2020 has been a huge year. It’s been a year of watching COVID case numbers rise, it’s been a year of social unrest, and it’s been a year of scientific information making headlines: as it rightfully should. Despite the unfolding tragedy of COVID-19 as it continues to wreak havoc on our people, I can’t help but reflect on my thoughts as the situation was first unfolding.
We needed this
For far, far too long we have been – at least in “the West” – obsessed with wealth creation and materialism. Our goals have largely been focused on accumulating assets that would appreciate over time and give us “security”. However, we have largely been ignorant of the fact that this “security” is temporary and has come at a steep price. We see more inequality than ever before, with large swathes of wealth concentrated in the hands of a few, while a rising underclass is threatening this status quo. How can we as a society, continue to justify the neglect of people who need assistance and resources to live a good life? After all, how much wealth does a person *actually* need? According to Maslow and many other respected philosophers (such as Buddha), we do not require millions or even billions of dollars to experience satisfaction with life. Satisfaction does not cost much money, but it does cost time and a willingness to introspect.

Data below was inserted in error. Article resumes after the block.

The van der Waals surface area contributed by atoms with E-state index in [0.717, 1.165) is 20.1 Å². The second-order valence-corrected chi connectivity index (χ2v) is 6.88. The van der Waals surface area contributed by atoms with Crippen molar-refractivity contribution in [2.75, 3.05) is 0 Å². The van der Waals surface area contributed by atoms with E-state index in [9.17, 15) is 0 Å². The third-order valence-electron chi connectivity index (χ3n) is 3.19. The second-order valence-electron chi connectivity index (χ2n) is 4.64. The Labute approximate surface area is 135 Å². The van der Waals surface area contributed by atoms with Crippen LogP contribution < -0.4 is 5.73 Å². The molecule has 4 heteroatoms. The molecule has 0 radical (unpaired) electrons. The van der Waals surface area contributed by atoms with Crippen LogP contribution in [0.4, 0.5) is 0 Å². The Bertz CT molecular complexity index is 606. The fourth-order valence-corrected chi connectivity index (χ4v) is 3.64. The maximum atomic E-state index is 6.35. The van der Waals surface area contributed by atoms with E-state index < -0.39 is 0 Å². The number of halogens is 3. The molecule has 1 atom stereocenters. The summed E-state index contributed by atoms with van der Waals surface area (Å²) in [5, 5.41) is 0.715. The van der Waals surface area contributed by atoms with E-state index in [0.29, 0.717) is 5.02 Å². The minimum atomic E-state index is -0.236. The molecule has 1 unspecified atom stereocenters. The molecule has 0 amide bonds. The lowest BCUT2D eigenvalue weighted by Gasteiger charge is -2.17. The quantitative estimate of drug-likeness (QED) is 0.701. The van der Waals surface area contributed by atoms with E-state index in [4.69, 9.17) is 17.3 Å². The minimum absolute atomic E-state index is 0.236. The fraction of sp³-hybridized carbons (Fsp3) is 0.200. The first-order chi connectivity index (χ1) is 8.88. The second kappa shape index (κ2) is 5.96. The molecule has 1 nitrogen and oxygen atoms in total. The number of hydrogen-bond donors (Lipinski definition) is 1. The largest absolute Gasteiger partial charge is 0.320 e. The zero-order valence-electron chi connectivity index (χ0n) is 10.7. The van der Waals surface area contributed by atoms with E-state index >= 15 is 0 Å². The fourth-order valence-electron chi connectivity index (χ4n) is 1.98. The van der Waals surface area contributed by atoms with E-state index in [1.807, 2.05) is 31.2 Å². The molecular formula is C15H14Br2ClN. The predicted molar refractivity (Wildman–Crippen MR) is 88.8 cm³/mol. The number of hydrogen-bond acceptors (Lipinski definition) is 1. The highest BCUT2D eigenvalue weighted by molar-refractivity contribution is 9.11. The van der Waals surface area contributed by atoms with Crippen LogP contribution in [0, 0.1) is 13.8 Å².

If nothing else, COVID has shown up the many flaws in “successful” societies. As a member of a species that is responsible for destroying large swathes of the natural environment in the name of “progress”, I feel that this pandemic has served – at least – as a wake-up call to many of our societies. After all, the virus probably came from our deeper exploration into the wilderness and our continued “butting up” against previously untouched parts of nature. We are, after all, ourselves an animal. We are no better or worse than a bat, an ant or indeed any other creature on this planet. The damage that a virus has done to our human world is extraordinary and measurable: and yet we cannot even see the virus with the naked eye. Does this not demonstrate how fragile we all are? We are all, after all, made up of the same stuff as each other: skin, bone, blood. None of us is worth any more or any less than any one other. It is sad to think about how passionately we fight against each other due to minor differences in beliefs or outward appearances.